Public planning meetings will be held in October in the following cities: Salt Lake City, Phoenix & Page, AZ, and Grand Junction, CO. (No meetings will be held in California.) Exact dates, locations, and times may be found at:

http://www.nps.gov/glca/plan.htm

The comment period will run for 60 days, and we will try to have more detailed information regarding issues and comments in the next UPDATE. In the meantime, the plan may be downloaded from:

http://www.nps.gov/glca/pwceis/pwchome.htm

In addition to the public meetings, comments may be mailed to the park:
National Park Service
U.S. Department of the Interior
Glen Canyon National Recreation Area
691 Scenic View Dr.
P. O. Box 1507
Page, Arizona 86040
By fax: 928-608-6204

or emailed to:

FOR FURTHER INFORMATION CONTACT: Brian Wright, Glen Canyon National Recreation Area, 928-608-6339

IN ARIZONA/CALIFORNIA

4. GRAND CANYON OPEN HOUSE IN OAKLAND

OCTOBER 2

(ACTION ITEM)

For the last couple of months, CalUWild has been a member of the Grand Canyon Wilderness Alliance (GCWA), a coalition of organizations dedicated to preserving and enhancing the wilderness character of the Colorado River as it flows through Grand Canyon. (Other members include The Wilderness Society, Alaska Wilderness League, Arizona Wilderness Coalition, Bluewater Network, Friends of the Earth, Great Old Broads for Wilderness, Living Rivers, National Parks Conservation Association, Natural Resources Defense Council, New Mexico Wilderness Alliance, and Southern Utah Wilderness Alliance.)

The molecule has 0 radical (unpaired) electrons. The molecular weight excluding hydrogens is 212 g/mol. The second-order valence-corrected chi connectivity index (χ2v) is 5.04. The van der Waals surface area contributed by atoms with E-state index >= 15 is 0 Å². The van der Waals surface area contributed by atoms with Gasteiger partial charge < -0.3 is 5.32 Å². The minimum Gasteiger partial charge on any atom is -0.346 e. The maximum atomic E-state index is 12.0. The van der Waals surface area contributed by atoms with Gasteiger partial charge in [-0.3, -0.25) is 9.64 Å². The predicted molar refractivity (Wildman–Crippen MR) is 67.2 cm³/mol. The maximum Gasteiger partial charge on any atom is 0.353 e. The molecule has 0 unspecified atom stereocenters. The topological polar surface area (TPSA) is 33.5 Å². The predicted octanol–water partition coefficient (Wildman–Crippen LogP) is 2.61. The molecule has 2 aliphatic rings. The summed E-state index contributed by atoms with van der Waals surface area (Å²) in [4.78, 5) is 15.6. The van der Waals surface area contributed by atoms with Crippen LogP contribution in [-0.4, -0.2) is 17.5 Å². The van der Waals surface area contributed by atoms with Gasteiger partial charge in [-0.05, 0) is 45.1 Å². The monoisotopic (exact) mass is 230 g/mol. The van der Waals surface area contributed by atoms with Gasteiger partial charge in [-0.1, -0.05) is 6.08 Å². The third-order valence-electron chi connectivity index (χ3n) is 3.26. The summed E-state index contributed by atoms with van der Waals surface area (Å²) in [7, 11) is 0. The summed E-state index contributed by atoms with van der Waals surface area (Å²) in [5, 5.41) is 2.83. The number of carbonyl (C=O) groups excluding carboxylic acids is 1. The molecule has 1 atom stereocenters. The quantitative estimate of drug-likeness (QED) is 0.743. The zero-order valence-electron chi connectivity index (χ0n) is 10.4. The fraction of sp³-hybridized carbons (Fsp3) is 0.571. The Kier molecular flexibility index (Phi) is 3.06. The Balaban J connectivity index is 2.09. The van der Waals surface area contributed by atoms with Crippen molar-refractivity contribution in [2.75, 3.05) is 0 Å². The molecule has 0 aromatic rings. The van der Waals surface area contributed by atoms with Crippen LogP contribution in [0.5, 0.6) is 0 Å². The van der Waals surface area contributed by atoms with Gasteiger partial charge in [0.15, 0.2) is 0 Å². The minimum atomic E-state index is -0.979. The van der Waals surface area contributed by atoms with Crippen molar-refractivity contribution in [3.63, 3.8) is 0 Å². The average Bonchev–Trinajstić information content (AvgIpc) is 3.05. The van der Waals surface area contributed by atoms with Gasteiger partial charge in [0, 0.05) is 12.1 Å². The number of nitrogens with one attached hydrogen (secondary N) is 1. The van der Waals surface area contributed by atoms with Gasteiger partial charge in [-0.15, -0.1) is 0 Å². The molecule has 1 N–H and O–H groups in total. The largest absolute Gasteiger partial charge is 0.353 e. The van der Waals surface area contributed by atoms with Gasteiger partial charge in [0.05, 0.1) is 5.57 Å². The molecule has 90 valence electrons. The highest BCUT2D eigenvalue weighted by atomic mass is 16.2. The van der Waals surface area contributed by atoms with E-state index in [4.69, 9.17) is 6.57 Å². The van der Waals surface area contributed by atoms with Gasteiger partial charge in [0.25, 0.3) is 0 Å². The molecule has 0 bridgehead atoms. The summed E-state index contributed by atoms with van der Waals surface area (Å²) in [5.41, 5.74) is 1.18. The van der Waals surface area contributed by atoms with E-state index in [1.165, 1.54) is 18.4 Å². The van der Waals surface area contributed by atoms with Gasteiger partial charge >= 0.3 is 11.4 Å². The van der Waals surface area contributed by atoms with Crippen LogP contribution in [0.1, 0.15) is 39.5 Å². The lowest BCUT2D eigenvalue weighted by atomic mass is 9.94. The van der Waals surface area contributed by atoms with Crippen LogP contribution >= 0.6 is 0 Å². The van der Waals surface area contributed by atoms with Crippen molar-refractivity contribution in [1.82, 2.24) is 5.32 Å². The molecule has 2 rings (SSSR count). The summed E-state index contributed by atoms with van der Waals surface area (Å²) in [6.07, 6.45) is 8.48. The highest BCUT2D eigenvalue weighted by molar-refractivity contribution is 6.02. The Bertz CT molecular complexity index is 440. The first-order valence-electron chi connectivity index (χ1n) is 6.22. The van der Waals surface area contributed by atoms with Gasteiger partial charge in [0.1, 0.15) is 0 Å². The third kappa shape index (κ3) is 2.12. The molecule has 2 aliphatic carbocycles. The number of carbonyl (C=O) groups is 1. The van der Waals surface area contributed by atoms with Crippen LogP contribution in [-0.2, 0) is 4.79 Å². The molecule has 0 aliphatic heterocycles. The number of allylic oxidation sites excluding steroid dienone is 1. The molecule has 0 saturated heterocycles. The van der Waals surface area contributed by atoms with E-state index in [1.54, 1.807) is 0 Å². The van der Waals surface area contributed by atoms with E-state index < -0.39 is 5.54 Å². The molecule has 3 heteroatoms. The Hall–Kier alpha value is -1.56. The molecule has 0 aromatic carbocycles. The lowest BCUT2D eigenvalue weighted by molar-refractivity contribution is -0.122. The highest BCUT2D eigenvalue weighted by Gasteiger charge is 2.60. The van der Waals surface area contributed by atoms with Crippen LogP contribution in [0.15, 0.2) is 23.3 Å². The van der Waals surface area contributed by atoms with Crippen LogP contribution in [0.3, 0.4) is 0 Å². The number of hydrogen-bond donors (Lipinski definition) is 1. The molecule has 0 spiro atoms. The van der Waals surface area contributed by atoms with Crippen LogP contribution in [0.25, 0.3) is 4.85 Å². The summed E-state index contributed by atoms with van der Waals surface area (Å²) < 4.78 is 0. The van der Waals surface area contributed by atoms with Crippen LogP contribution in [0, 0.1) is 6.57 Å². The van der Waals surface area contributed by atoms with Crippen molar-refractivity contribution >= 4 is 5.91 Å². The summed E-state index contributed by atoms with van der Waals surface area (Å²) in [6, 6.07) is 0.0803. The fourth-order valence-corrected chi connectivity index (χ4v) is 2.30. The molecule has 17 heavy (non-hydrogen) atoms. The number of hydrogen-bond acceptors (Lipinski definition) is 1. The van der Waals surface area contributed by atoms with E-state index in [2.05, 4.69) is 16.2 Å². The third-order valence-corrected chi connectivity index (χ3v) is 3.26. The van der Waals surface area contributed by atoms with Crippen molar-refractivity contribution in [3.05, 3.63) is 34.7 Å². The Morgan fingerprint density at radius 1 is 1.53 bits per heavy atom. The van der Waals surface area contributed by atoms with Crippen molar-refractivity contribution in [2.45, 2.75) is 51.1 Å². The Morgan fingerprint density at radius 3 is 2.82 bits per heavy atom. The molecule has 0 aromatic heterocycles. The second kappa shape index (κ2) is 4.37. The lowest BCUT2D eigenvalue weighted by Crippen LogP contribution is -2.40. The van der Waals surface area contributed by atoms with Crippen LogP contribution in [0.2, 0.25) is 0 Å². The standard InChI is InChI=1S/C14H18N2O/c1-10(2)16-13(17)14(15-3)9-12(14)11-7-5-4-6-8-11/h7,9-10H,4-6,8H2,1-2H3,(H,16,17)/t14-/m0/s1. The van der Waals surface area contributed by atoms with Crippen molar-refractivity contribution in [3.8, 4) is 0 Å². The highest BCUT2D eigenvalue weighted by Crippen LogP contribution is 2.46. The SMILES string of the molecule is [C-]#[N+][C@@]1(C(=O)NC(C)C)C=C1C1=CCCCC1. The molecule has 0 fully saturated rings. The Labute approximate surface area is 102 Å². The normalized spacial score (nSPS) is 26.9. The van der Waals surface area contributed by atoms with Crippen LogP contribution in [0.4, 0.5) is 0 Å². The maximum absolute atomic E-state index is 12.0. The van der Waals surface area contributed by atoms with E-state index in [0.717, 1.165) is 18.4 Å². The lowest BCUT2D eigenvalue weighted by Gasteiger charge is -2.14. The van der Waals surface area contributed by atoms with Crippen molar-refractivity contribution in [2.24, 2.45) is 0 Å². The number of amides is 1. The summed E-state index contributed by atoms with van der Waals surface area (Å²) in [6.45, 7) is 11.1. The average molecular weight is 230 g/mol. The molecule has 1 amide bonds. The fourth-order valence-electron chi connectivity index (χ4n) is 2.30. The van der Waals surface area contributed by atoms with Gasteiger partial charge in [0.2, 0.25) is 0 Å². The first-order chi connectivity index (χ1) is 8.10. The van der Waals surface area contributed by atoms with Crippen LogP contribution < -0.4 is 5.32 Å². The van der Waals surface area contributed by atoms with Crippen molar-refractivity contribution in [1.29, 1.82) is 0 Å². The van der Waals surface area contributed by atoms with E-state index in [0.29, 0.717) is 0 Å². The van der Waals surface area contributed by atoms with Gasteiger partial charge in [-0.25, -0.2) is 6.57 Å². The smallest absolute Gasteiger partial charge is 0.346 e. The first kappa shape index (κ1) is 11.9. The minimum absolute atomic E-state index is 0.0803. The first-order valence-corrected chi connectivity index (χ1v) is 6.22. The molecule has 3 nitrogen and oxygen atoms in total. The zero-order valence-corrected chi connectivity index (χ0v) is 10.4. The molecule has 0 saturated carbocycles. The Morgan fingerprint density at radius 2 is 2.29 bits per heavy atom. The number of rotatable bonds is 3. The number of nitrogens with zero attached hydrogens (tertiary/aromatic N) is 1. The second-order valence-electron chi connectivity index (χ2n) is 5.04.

In our July UPDATE, we announced that scoping comments were being accepted for a new Colorado River Management Plan (CRMP), with a deadline of September 21. In response to a request by the GCWA, the Park Service added a California scoping meeting and one near Baltimore, MD. Also, the comment deadline was extended until November 1.

The California meeting will be held Wednesday, October 2 at:

Merritt College

Student Dining Hall (Building R)

12500 Campus Drive

Oakland, CA

4 – 8 P.M.

For directions to Merritt College, go to:

http://www.nps.gov/grca/crmp/public/directions.htm#ca

For a map of the campus, go to:

http://www.merritt.edu/cat/mermap.html

Merritt College is not the most convenient location, but please attend anyway if you can. this will show the Park Service the level of concern among Californians for the Colorado River and Grand Canyon. Unfortunately, the Park Service did not add a meeting in Los Angeles, although the Alliance had requested one there as well.

Please see the July UPDATE for comment suggestions. These can be submitted at the open house or by mail. Additional points to make include:

1) Although not mentioned anywhere in its scoping discussion, the Park Service should undertake a full study of the effects of Glen Canyon Dam on the ecology of Grand Canyon. Cold water temperatures, drastically reduced silt content, and at-times-drastically reduced water flows, among others, have all had extremely negative impacts on Grand Canyon’s environment. Effects include reduced beach area along the shores, decimation of native fish populations, invasion by tamarisk and other invasive non-native species.